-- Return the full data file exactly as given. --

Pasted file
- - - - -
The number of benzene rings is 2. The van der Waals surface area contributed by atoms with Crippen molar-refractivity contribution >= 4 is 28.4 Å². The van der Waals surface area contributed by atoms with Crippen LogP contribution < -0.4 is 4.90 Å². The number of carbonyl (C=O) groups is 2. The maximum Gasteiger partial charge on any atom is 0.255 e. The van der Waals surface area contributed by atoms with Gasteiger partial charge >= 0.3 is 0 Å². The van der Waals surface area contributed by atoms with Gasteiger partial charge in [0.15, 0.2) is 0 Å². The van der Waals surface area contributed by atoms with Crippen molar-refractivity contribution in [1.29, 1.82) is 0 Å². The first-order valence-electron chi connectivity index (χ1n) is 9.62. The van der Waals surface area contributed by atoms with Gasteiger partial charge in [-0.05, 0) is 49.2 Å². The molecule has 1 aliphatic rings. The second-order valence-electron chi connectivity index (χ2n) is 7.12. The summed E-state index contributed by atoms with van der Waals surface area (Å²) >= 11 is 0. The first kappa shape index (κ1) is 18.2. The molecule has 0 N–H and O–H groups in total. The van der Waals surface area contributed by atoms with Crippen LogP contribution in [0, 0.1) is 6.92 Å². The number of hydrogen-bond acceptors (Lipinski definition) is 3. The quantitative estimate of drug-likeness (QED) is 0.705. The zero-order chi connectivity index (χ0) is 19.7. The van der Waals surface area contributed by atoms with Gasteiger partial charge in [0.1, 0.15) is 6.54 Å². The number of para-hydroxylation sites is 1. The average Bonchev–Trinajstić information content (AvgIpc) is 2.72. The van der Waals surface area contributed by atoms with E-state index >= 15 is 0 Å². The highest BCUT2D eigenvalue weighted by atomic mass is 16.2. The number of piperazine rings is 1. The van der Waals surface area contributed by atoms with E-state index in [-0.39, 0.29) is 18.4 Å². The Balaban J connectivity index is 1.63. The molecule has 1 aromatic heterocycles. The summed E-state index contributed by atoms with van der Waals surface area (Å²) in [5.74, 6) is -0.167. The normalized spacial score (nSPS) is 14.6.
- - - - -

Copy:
The number of benzene rings is 2. The van der Waals surface area contributed by atoms with Crippen molar-refractivity contribution >= 4 is 28.4 Å². The van der Waals surface area contributed by atoms with Crippen LogP contribution < -0.4 is 4.90 Å². The number of carbonyl (C=O) groups is 2. The maximum Gasteiger partial charge on any atom is 0.255 e. The van der Waals surface area contributed by atoms with Gasteiger partial charge >= 0.3 is 0 Å². The van der Waals surface area contributed by atoms with Gasteiger partial charge in [0.15, 0.2) is 0 Å². The van der Waals surface area contributed by atoms with Crippen molar-refractivity contribution in [1.29, 1.82) is 0 Å². The first-order valence-electron chi connectivity index (χ1n) is 9.62. The van der Waals surface area contributed by atoms with Gasteiger partial charge in [-0.05, 0) is 49.2 Å². The molecule has 1 aliphatic rings. The second-order valence-electron chi connectivity index (χ2n) is 7.12. The summed E-state index contributed by atoms with van der Waals surface area (Å²) >= 11 is 0. The first kappa shape index (κ1) is 18.2. The molecule has 0 N–H and O–H groups in total. The van der Waals surface area contributed by atoms with Crippen LogP contribution in [0, 0.1) is 6.92 Å². The number of hydrogen-bond acceptors (Lipinski definition) is 3. The quantitative estimate of drug-likeness (QED) is 0.705. The zero-order chi connectivity index (χ0) is 19.7. The van der Waals surface area contributed by atoms with Gasteiger partial charge in [0.1, 0.15) is 6.54 Å². The number of para-hydroxylation sites is 1. The average Bonchev–Trinajstić information content (AvgIpc) is 2.72. The van der Waals surface area contributed by atoms with E-state index >= 15 is 0 Å². The highest BCUT2D eigenvalue weighted by atomic mass is 16.2. The number of piperazine rings is 1. The van der Waals surface area contributed by atoms with E-state index in [-0.39, 0.29) is 18.4 Å². The Balaban J connectivity index is 1.63. The molecule has 1 aromatic heterocycles. The summed E-state index contributed by atoms with van der Waals surface area (Å²) in [5.74, 6) is -0.167. The normalized spacial score (nSPS) is 14.6.